All the exercises and techniques taught in our workshops are designed to be practiced easily and simply at home or whenever you are feeling stressed. On this page I share a few of the exercises that you can try out now. 


Meditation is great for lowering your stress levels. Many yoga classes include some meditation in them but you can also just practice at home whenever you have a few spare minutes.  
Some people find it difficult to just sit and think of nothing and find their minds wandering, fidgeting and worrying about how much longer they have to do it for. A guided meditation is a great option where you listen to someone taking you on an imaginary journey (usually to a forest or beach) with sounds to help transport you away from your troubles. There are plenty of free guided meditations on the internet but here is a very simple one that I run in my workshops that you can try. 


This is very popular at the moment, although it has been practiced for hundreds of years. Most of the current practices are based on the buddhist tradition. Essentially Mindfulness is about becoming aware of the here and now. Learning to ignore the destructive thought patterns which permeate our every waking moment. It is increasingly being used in the health service and education and is starting to be used in business environments too. It is particularly good for dealing with anxiety, stress, depression, as well as enhancing productivity and creativity. It is also brilliant at building resilience. Here I have created a mindful breathing exercise that is one of many mindfulness exercises we cover in the workshops. This short ( 6 minute) exercise is best practiced daily.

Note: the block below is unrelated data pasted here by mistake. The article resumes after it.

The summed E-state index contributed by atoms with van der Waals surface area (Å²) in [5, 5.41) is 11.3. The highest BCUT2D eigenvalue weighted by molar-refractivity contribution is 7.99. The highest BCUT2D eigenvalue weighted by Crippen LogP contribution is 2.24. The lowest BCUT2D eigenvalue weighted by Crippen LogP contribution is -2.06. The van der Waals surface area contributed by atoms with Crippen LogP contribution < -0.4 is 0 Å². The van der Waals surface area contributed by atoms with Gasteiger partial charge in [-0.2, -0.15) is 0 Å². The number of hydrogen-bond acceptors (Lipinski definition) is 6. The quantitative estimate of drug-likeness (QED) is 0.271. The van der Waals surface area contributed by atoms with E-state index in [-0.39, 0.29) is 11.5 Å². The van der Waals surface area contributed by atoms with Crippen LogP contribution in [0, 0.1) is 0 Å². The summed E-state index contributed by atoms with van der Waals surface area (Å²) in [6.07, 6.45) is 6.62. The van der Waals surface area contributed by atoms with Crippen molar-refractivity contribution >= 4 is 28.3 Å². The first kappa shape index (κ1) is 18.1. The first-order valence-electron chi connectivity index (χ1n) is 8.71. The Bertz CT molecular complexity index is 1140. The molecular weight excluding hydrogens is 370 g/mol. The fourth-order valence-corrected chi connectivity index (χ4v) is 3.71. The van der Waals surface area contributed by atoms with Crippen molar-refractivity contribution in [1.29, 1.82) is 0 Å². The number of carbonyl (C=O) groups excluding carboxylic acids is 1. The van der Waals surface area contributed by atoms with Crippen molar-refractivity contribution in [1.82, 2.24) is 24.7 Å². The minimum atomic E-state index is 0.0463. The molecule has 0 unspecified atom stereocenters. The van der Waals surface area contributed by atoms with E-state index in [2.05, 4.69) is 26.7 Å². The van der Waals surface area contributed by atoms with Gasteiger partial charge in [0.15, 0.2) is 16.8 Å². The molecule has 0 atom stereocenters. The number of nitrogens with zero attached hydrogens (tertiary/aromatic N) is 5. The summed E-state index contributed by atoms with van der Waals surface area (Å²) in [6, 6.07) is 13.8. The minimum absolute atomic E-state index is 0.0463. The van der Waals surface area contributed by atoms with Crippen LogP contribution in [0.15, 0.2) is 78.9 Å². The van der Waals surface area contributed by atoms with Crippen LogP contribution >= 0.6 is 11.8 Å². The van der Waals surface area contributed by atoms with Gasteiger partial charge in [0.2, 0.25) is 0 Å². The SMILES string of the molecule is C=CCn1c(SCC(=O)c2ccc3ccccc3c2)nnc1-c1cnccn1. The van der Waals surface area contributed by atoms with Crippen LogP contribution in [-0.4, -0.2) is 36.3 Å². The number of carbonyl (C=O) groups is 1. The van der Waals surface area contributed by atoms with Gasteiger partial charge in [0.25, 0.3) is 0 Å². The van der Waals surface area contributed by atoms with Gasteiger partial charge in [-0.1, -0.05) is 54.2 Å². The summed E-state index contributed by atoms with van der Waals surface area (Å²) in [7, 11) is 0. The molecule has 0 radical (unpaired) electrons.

Mindful Walking 

Just going for a walk in the country can do wonders for your stress levels, but walking mindfully is even better. Quite often, especially when we are under stress our minds constantly drift over to our current worries, often catastrophying and second guessing. Walking mindfully is a great exercise that encourages you to be fully present in the moment. So whilst walking, set a timer on your phone for five minutes and walk along just being totaly aware of all the sensations of the walk - what you can see, smell, hear. First of all you will notice that you slow down and then you will begin to become aware of all the sights, sounds and smells that you had ignored previously. At some point you will realise that for the past few minutes your mind has drifted to thinking about other things, worries, concerns, the past or future. When this happens, just simply bring your mind back to thinking about the walk. This exercise is great for helping with stress and the more you practice it, the more you become aware of how many times in the day your mind drifts and you are not truly present. 

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